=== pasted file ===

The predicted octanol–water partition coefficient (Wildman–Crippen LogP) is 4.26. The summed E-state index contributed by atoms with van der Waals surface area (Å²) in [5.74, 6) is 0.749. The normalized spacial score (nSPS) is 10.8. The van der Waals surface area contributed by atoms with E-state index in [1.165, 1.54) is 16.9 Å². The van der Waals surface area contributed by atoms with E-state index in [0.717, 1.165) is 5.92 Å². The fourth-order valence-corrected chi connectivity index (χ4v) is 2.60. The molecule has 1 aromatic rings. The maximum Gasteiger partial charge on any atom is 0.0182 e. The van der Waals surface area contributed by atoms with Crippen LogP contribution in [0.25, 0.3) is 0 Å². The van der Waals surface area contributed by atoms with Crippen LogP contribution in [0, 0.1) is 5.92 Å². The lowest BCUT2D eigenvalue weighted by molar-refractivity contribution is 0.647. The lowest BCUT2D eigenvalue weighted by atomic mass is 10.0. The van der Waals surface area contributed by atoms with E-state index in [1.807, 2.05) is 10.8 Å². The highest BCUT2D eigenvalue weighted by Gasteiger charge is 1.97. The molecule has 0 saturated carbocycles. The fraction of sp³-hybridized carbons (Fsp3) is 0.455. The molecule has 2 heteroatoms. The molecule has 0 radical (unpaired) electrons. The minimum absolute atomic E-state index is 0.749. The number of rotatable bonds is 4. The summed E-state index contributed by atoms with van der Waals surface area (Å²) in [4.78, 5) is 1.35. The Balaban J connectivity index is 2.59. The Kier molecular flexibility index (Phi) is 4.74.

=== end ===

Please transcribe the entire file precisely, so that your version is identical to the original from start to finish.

The predicted octanol–water partition coefficient (Wildman–Crippen LogP) is 4.26. The summed E-state index contributed by atoms with van der Waals surface area (Å²) in [5.74, 6) is 0.749. The normalized spacial score (nSPS) is 10.8. The van der Waals surface area contributed by atoms with E-state index in [1.165, 1.54) is 16.9 Å². The van der Waals surface area contributed by atoms with E-state index in [0.717, 1.165) is 5.92 Å². The fourth-order valence-corrected chi connectivity index (χ4v) is 2.60. The molecule has 1 aromatic rings. The maximum Gasteiger partial charge on any atom is 0.0182 e. The van der Waals surface area contributed by atoms with Crippen LogP contribution in [0.25, 0.3) is 0 Å². The van der Waals surface area contributed by atoms with Crippen LogP contribution in [0, 0.1) is 5.92 Å². The lowest BCUT2D eigenvalue weighted by molar-refractivity contribution is 0.647. The lowest BCUT2D eigenvalue weighted by atomic mass is 10.0. The van der Waals surface area contributed by atoms with E-state index in [1.807, 2.05) is 10.8 Å². The highest BCUT2D eigenvalue weighted by Gasteiger charge is 1.97. The molecule has 0 saturated carbocycles. The fraction of sp³-hybridized carbons (Fsp3) is 0.455. The molecule has 2 heteroatoms. The molecule has 0 radical (unpaired) electrons. The minimum absolute atomic E-state index is 0.749. The number of rotatable bonds is 4. The summed E-state index contributed by atoms with van der Waals surface area (Å²) in [4.78, 5) is 1.35. The Balaban J connectivity index is 2.59. The Kier molecular flexibility index (Phi) is 4.74.